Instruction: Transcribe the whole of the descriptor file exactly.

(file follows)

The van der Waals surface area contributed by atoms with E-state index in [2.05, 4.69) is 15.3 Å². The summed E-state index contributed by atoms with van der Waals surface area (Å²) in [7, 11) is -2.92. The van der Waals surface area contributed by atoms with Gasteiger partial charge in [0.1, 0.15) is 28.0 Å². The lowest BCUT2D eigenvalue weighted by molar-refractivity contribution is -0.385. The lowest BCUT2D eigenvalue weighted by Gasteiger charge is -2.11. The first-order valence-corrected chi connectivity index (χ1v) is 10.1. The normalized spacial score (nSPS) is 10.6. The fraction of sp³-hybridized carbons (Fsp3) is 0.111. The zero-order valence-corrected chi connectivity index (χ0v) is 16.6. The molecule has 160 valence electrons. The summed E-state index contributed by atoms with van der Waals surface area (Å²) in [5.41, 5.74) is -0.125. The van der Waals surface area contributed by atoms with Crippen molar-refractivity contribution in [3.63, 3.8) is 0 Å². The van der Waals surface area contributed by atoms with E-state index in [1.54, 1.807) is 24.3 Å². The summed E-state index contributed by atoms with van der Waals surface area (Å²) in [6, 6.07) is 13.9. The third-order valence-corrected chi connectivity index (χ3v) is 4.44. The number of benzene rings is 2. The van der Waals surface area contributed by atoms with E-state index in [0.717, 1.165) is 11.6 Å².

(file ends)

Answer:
The van der Waals surface area contributed by atoms with E-state index in [2.05, 4.69) is 15.3 Å². The summed E-state index contributed by atoms with van der Waals surface area (Å²) in [7, 11) is -2.92. The van der Waals surface area contributed by atoms with Gasteiger partial charge in [0.1, 0.15) is 28.0 Å². The lowest BCUT2D eigenvalue weighted by molar-refractivity contribution is -0.385. The lowest BCUT2D eigenvalue weighted by Gasteiger charge is -2.11. The first-order valence-corrected chi connectivity index (χ1v) is 10.1. The normalized spacial score (nSPS) is 10.6. The fraction of sp³-hybridized carbons (Fsp3) is 0.111. The zero-order valence-corrected chi connectivity index (χ0v) is 16.6. The molecule has 160 valence electrons. The summed E-state index contributed by atoms with van der Waals surface area (Å²) in [5.41, 5.74) is -0.125. The van der Waals surface area contributed by atoms with Crippen molar-refractivity contribution in [3.63, 3.8) is 0 Å². The van der Waals surface area contributed by atoms with E-state index in [1.54, 1.807) is 24.3 Å². The summed E-state index contributed by atoms with van der Waals surface area (Å²) in [6, 6.07) is 13.9. The third-order valence-corrected chi connectivity index (χ3v) is 4.44. The number of benzene rings is 2. The van der Waals surface area contributed by atoms with E-state index in [0.717, 1.165) is 11.6 Å².